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Working with Docker Content Trust

Hands-On Lab

 

Photo of Will Boyd

Will Boyd

DevOps Team Lead in Content

Length

00:30:00

Difficulty

Intermediate

Software signing is an important aspect of security. It is imperative to verify that any software you run on your system has not been tampered with, and Docker images are no exception. Docker Content Trust enables you to sign and verify images before downloading or running them on your system. In this lab, you will have the opportunity to work with Docker Content Trust (DCT) by signing a previously unsigned image and running it on a system that has DCT enabled.

What are Hands-On Labs?

Hands-On Labs are scenario-based learning environments where learners can practice without consequences. Don't compromise a system or waste money on expensive downloads. Practice real-world skills without the real-world risk, no assembly required.

Working with Docker Content Trust

Introduction

In this lab, we will work with Docker Content Trust (DCT) by signing a previously unsigned image and running it on a system that has DCT enabled.

Solution

Log in to the lab server using the credentials provided on the hands-on lab page:

ssh cloud_user@PUBLIC_IP_ADDRESS

Generate a Trust Key and Add Yourself as a Signer to the New Repository

  1. Generate a trust key:

    docker trust key generate docker
  2. Create a new passphrase for your key when prompted. Note the passphrase for new docker key, since we will use it later on in this lab.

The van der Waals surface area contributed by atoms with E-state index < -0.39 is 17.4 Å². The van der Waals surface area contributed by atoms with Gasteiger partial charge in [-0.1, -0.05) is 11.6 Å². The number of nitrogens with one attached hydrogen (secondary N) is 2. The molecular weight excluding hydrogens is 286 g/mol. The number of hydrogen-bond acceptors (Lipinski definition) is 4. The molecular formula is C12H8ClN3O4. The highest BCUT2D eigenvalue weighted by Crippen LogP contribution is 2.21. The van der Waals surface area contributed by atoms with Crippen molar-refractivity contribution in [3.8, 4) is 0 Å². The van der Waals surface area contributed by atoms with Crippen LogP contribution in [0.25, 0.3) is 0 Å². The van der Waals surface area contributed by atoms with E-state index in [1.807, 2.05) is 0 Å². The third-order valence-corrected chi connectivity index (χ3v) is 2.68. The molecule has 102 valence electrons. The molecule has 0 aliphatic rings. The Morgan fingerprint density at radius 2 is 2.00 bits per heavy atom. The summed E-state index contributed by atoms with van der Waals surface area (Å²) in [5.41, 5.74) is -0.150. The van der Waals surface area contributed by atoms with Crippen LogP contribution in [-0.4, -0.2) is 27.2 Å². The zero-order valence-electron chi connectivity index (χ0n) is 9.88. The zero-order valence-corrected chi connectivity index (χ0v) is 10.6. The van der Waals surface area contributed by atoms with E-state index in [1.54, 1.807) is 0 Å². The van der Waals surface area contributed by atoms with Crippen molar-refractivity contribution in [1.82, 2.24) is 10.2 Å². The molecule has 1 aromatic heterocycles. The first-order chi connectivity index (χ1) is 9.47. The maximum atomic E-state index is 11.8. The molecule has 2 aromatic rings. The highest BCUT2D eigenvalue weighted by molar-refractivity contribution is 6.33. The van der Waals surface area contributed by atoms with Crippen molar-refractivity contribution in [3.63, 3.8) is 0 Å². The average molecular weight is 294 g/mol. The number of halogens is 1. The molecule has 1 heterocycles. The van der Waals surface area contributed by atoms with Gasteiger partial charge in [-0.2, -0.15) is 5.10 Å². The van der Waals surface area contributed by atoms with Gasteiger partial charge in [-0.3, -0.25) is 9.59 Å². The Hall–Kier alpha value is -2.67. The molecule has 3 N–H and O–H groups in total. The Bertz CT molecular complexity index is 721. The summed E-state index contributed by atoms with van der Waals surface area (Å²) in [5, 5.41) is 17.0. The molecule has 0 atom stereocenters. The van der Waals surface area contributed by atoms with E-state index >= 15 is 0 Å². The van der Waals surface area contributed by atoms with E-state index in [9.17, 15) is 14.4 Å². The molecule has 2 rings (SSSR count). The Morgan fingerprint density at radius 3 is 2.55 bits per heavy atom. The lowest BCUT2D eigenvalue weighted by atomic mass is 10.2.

3. Add yourself as a signer to the ip-10-0-1-102:443/content-dca-tea repository:

    docker trust signer add --key docker.pub docker ip-10-0-1-102:443/content-dca-tea
  4. Create passphrases for the new root key and new repository key when prompted.

Create a New Tag for the Image, Sign It, and Push It to the Registry

  1. Create a new tag for the image:

    docker tag linuxacademycontent/content-dca-tea:1 ip-10-0-1-102:443/content-dca-tea:1
  2. Sign the image and push it to the registry:

    docker trust sign ip-10-0-1-102:443/content-dca-tea:1
  3. Enter your passphrase when prompted. This is the passphrase we created earlier by establishing your trust key using the docker trust key generate docker command.

  4. Verify that you can run the signed image:

    docker run -d -p 8080:80 ip-10-0-1-102:443/content-dca-tea:1

    If you want to test the image further, you can query the tea list web service:

    curl localhost:8080

    You should see generated JSON data that contains a list of the various kinds of tea.

Conclusion

Congratulations — you've completed this hands-on lab!